Replicas of the pistols

Rashomon-like, what happened will never be completely clear. Van Ness and Burr swore that “Hamilton fired first,” but even if he did so, his bullet went off into the trees—not the careful aim you’d expect from a war veteran who still hunted small game on his property—or a man who’d come to Weehawken all set to exterminate a hated rival. For his part, Pendleton swore that the duelists fired at almost the same time and that Hamilton had done exactly as he’d declared on the journey across from New York and had thrown away his shot. It’s also possible that after Hamilton was wounded, a reflex action caused him to pull the trigger. All we’ll ever really know is that Burr's aim was excellent; his shot penetrated Hamilton's liver, shattered his vertebrae and lodged in his spine.  

On the following day, July 12, about 2 p.m. the life of this remarkable Founding Father, Alexander Hamilton, came to an end in the home of William Bayard of Greenwich Village.   Hamilton was surrounded on his death bed by grieving friends and family, chief among these his loyal wife, Eliza.




Hamilton's grave at Trinity Church in the heart of the financial world he created.




~~Juliet Waldron ~ All my historical novels :  http://amzn.to/1UDoLAi



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Saturday, July 2, 2016

Happy Independence Day




In honor of Independence Day--and because I'm slacking off to hang out with a visitor--I'm going to post a quote. Like other formidable intellects who have taken an interest in the workings of society, Alexander Hamilton can be quoted in service of a whole host of POV's.  Digging around in such a trove online, I happened upon this one. It seemed timely, a bit "wake up and smell the coffee" mashed up with a good dose of "get over yourself" + "you've got your work cut out for you."



"Have we not already seen enough of the fallacy and extravagance of those idle theories which have amused us with promises of an exemption from the imperfections, weaknesses and evils incident to society in every shape? Is it not time to awake from the deceitful dream of a golden age, and to adopt as a practical maxim for the direction of our political conduct that we, as well as the other inhabitants of the globe, are yet remote from the happy empire of perfect wisdom and perfect virtue?"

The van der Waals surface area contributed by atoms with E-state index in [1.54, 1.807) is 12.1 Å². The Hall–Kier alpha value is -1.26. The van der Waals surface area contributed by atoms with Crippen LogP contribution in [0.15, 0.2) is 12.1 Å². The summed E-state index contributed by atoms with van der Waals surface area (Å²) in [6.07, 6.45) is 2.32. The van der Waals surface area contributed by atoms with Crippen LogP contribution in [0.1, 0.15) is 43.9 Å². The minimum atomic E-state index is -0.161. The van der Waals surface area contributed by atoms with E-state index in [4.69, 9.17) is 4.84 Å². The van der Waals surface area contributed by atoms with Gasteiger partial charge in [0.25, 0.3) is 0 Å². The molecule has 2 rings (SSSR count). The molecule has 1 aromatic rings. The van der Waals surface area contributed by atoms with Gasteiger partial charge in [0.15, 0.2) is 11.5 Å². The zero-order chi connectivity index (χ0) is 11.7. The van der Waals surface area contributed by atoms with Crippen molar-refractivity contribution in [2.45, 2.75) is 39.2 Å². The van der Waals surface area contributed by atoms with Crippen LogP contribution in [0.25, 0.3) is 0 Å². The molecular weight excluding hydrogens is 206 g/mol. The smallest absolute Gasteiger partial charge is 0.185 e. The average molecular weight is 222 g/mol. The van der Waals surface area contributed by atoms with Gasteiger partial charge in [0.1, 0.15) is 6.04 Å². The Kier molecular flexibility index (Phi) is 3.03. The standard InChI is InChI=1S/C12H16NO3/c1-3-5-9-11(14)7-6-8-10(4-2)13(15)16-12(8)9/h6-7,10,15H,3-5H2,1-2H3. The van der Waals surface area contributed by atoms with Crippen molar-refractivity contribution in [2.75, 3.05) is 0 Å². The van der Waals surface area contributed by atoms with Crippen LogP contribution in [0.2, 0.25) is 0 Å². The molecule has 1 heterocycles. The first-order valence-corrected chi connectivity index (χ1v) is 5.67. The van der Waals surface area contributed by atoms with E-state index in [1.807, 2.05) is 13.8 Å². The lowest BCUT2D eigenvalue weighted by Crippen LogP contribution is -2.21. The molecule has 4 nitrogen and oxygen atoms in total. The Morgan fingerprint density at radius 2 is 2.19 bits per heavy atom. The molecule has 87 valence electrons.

Alexander Hamilton~ The Federalist Papers





~~ Juliet Waldron

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Saturday, June 25, 2016

The Last Hamiltonian Cat


Major General Schuyler and Elizabeth enjoy a treat from their indulgent human 

Orange Elizabeth —you used to be so petite! When we adopted you, you weighed four lbs. You were plunked down on the counter of a friend’s pet store with half a bag of Walmart Cat food and the parting remark, “Take her. My daughter can’t keep her any longer because cats smother babies.” After imparting this bit of folk wisdom, the 3 bonnet ladies—the youngest, pregnant and weeping--walked out and left Elizabeth behind.
Major General Schuyler relaxing


Stunned, my friend tucked her into a bunny cage for the day and then took her home and hid her from her husband, who’d sworn there would to be “no more darn cats in this house!” Before you think him an ogre, you need to understand that she already had sheep, assorted dogs, cats, teenagers, a business to run, and a big gray Macau.
                                                                                                 The Renowned Hamilton
The next day she called me and begged me to take the young cat. I had four puddies at that time, but Lizzie was smart enough to sleep under the covers with my grumpy husband for a few days, which was exactly the move guaranteed to open the door to a permanent new home.


She was always a lap cat, a lady who liked to share a couch with us in the evening while her Mommy—not so svelte herself—snacked and watched TV. In her youth, Liz hunted bunnies, birds and chipmunks with deadly skill,  committing rodenticide along with the best of 'em, but with a bottomless food bowl and a lap ever available, she soon retired from these classic feline pastimes.  Sitting on the porch on long lazy summer evenings, the resident house wren could scold to her heart’s content, but Lizzie, stretched out on the cement like a purring mini-tiger, would no longer so much as twitch the tip of an ear.



Years passed. Her hips bothered her. She lost the ability to climb onto the couch or into my bed. It was difficult for her to clean. If I helped, the thanks received was sometimes hissing and a lightning fast rake – the only dynamite move she had left. Some years back, when my son visited, he declared her “a Tribble, not a cat.”   At that time she was round as a ball, legs barely visible. When we were gifted with a second orange female, Lizzie, in disgust, temporarily banished herself from the downstairs. The two “orange girls”  have continued an on-going feud for the last five years, complete with hissy fits when they unexpectedly encountered one another.

Spring and Elizabeth